In the meantime an underground passage in the grandstand which led to the dressing rooms was swarmed by many supporters and, unfortunately, an officer was injured and taken to the dressing room for treatment, but the exuberant band of fans got no further than the entrance.
Drake finally appeared on the directors box and was heartily cheered as it was his goals which had effectively ensured the title. Once the crowd had seen Drake they dispersed as quickly as they had assembled, and the mounted police who were making their way onto the ground were not required, as the assembled throng had been sated and began wending their merry way home 20 minutes after the game had finished.
However, the mounted police did come in useful as not all had made their way home, a number of irate Arsenal men stayed behind waiting for the Derby players, who had played so “vigorously” in injuring many of the team. Eight mounted police cleared the pavement outside the main entrance so the team could get into their coach, and this escort was also required to see the coach out of Highbury with nothing stronger than a chorus of booing ringing in the Derby players ears.
The Highbury public houses no doubt continued to do a roaring trade from the fans, while the players also continued their celebrations and on the Tuesday 7 May the club held their Championship dinner and dance at the Connaught Rooms in Great Queen Street, Kingsway.
The whole Sunderland team and various officials were invited to be Arsenal’s guests at this celebration dinner, and each club formally toasted each other. If the toasts were for success then they worked, as Sunderland won the League and Arsenal the FA cup next season.
The nine course menu was entirely made up of French cuisine, and coupled with 5 different wines to complement the food it is a good bet that the dancing went on past the scheduled midnight close.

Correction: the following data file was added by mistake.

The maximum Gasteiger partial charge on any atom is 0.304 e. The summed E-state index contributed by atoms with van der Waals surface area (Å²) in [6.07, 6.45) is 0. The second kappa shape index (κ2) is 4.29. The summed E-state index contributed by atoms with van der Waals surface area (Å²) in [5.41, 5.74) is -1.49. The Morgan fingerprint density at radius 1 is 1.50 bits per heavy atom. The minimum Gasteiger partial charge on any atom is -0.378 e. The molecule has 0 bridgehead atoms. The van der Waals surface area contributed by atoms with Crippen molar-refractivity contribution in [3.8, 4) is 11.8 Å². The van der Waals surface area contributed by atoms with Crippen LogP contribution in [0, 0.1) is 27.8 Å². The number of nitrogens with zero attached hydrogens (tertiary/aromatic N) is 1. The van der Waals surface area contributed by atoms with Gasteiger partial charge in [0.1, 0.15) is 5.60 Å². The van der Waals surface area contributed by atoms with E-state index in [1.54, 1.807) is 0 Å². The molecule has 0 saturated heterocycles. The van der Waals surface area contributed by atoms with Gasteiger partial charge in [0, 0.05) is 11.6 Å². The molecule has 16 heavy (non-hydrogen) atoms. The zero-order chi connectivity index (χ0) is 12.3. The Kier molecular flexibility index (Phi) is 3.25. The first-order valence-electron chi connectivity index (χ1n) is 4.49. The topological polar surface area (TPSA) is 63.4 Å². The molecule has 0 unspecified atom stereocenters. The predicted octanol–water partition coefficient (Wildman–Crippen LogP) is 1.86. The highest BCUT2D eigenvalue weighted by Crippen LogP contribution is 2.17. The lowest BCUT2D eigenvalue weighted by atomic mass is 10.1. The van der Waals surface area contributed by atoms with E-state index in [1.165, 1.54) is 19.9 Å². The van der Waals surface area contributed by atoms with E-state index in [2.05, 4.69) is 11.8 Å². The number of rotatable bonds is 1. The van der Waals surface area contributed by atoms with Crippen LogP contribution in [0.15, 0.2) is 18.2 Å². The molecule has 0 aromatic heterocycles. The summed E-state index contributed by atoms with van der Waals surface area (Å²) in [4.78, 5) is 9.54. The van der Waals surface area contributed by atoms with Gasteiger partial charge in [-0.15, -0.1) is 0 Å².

This period of dominance on the pitch was in the middle of the great Highbury Ground upgrade, as first the West Stand was built in 1932.
This is a photograph of the pre-season Reds versus Whites game on 24 August 1935 with a white shirted Trim on the right and Drake to the left of the picture. What is interesting is the West Stand which was originally built with standing only on the lower tier, the seats being solely upper tier. The majority of the West Stand lower tier seats were not put in until 1969, when it was almost all but not quite seating, and it wasn’t until 1993 and the Taylor report that West Stand became fully seated.
Just after this final game of the season work began and lasted all through the summer of 1935 to cover the Gillespie Road or Laundry End (later known as the North Bank) of the ground. Part of the work included relocating the famous clock to the South terrace.
This was a prelude to the East Stand being built as the old Leitch Stand built prior to the first World War was torn down and replaced by an Art Deco masterpiece.
One of those on this exquisite project was local construction worker Albert Clutterbuck, the great grandfather of the brains behind the OpAa collective of artists who have been appearing in the Arsenal official magazine all season, namely Dan McCarthy.
The opening of this stand in October 1936 completed the 30s major upgrades to the ground. Though Arsenal’s on field dominance remained as they clinched the 1937-38 First Division title.